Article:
When Evan Quimby began volunteering as a docent at the Wilderstein Historic Site, it was kind of a retirement thing where she had some time on her hands and the desire to give back to the community. She quickly found, however, that she enjoyed giving tours, and even recruited her husband to join her. “We both came to really love it a lot,” she says now. “You meet the most interesting people from literally all over the world, particularly in the summer. And the volunteer staff is very nice, very welcoming to new people right from the start. We’ve become a close-knit group of people, and you become part of that community.”
Wilderstein is seeking a few more such good people in a volunteer recruitment event that it’s holding on Saturday, March 12 at 10 a.m. The volunteer event will begin with an information session, followed by free tours of the house for anyone interested in becoming a volunteer docent or greeter. An RSVP is requested by March 1 so they know how many people to expect. Call (845) 876-4818 or e-mail email@example.com.
Many people who later become docents begin as greeters, says Quimby, because one doesn’t have to memorize as much information. Greeters work in the gift shop selling admissions and gift items and chat with guests. “They don’t need to know a great deal about the house at first, but most eventually learn a lot and can share whatever they wish to, if they are comfortable doing so. And this position can be filled by someone with mobility issues, because you’re basically seated.”
All new docents are trained and mentored by experienced docents. New volunteers “shadow” an experienced docent on a few tours to get a feel for things before going solo, and have a mentor to call if they need advice about how to handle a particular situation or need more information. Docents are given a script containing the basic facts; but once they’re familiar with the house and the history of its residents, they can personalize the tour as they wish.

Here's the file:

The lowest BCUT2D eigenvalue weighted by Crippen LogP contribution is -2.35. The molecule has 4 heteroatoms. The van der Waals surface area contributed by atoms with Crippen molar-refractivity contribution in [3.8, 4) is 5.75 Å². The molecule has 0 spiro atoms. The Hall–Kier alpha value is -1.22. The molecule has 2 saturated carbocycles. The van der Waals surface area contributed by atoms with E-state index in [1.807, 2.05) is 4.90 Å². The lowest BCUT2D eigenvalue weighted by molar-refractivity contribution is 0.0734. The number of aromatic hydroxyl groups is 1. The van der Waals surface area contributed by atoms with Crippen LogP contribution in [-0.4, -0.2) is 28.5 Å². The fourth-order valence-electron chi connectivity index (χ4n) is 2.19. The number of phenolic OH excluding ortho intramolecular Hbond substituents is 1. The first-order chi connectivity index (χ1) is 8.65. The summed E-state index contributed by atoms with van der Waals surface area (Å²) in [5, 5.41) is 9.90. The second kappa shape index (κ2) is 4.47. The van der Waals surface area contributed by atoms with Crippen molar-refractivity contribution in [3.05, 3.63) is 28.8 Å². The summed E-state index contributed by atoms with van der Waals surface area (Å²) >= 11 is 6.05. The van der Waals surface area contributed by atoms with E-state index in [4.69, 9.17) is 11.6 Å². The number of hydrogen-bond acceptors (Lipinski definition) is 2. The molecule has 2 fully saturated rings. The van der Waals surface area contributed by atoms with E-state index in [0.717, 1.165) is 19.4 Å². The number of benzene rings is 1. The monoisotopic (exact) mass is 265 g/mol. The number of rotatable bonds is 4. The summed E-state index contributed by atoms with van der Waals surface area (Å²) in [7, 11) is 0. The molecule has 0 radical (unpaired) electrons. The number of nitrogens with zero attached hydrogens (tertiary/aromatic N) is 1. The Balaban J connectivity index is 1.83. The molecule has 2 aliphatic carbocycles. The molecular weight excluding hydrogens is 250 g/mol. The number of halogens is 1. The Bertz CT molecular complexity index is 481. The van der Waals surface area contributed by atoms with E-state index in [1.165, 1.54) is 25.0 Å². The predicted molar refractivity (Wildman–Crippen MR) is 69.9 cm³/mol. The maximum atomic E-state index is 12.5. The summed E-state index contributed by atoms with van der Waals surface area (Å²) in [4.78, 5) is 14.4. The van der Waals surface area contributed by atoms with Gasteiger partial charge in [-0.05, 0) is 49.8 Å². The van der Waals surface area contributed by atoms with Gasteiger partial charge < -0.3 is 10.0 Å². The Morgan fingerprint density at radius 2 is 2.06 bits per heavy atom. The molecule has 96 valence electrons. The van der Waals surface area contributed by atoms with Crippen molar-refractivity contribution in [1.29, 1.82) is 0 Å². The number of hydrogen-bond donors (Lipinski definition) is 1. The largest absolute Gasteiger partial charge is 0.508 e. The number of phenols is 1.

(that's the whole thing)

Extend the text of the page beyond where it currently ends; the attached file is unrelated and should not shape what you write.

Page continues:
One of the best things about the volunteer positions, says Quimby, is that they don’t require a huge commitment of time. Wilderstein is open from Thursday through Sunday from May to October, and from Thanksgiving until the end of December on weekends only. Volunteers are asked to work two days per month (during the months that it’s open), and the schedule can be arranged flexibly to suit each person’s needs. The hours are from 11:30 a.m. to 4:30 or 5 p.m., so it’s really just ten hours a month for half the year that a docent or greeter is asked to commit to.
Volunteers are important to all of our regional historic sites, but in the case of Wilderstein they are essential. Because Wilderstein is not owned by the state or federal government, it doesn’t have access to those sources of funding, and the property only remains open to the public through the day-to-day staffing of volunteers. “We’re not part of the parks system, so there is no budget,” says Quimby. “We have to raise all our own money.”
Any funds that are raised go right back into preserving the house and property. The Wilderstein historic site is owned by the Wilderstein Preservation, a private nonprofit founded by Wilderstein’s last resident, Margaret (Daisy) Suckley. She lived in the multi-generation family home until her death at age 100 in 1991. A cousin and confidante of Franklin Delano Roosevelt, Suckley traveled extensively with FDR during his presidency, gave him his famous black Scottish terrier Fala and helped to establish his library in Hyde Park. She was with FDR when he died at Warm Springs, Georgia in 1945. The letters that they exchanged during their friendship, discovered in a battered suitcase at Wilderstein, provide one of the best resources for understanding Roosevelt’s private life during his presidency.
The site’s collections – all original to the estate – number more than 15,500 catalogued objects that include textiles, clothing, art and personal items, photographs, books, sheet music, magazines and ephemeral items dating from 1540 to 1991. The estate’s archives include correspondence and bills from 1706 to 1991, along with hundreds of maps, architectural and landscape drawings, diaries, ledgers, account books, ships’ logs and business records relating to the Suckley family. The collection is considered one of the most comprehensive records of the history of the Hudson Valley.
The tours at present cover the first floor of the home. Future fundraising will enable the Wilderstein Preservation to open the second floor, too; but that is likely to be far in the future, says Quimby. The most recent preservation work was done in the carriagehouse on the property, which has now been made structurally sound thanks to a $500,000 fundraising project supported by the community. The Board of Directors at Wilderstein is now working on Phase Two of the carriagehouse project to make it usable. The exterior of the Wilderstein carriagehouse will be restored to its former glory and its interior transformed into space for exhibitions, educational programs and community events.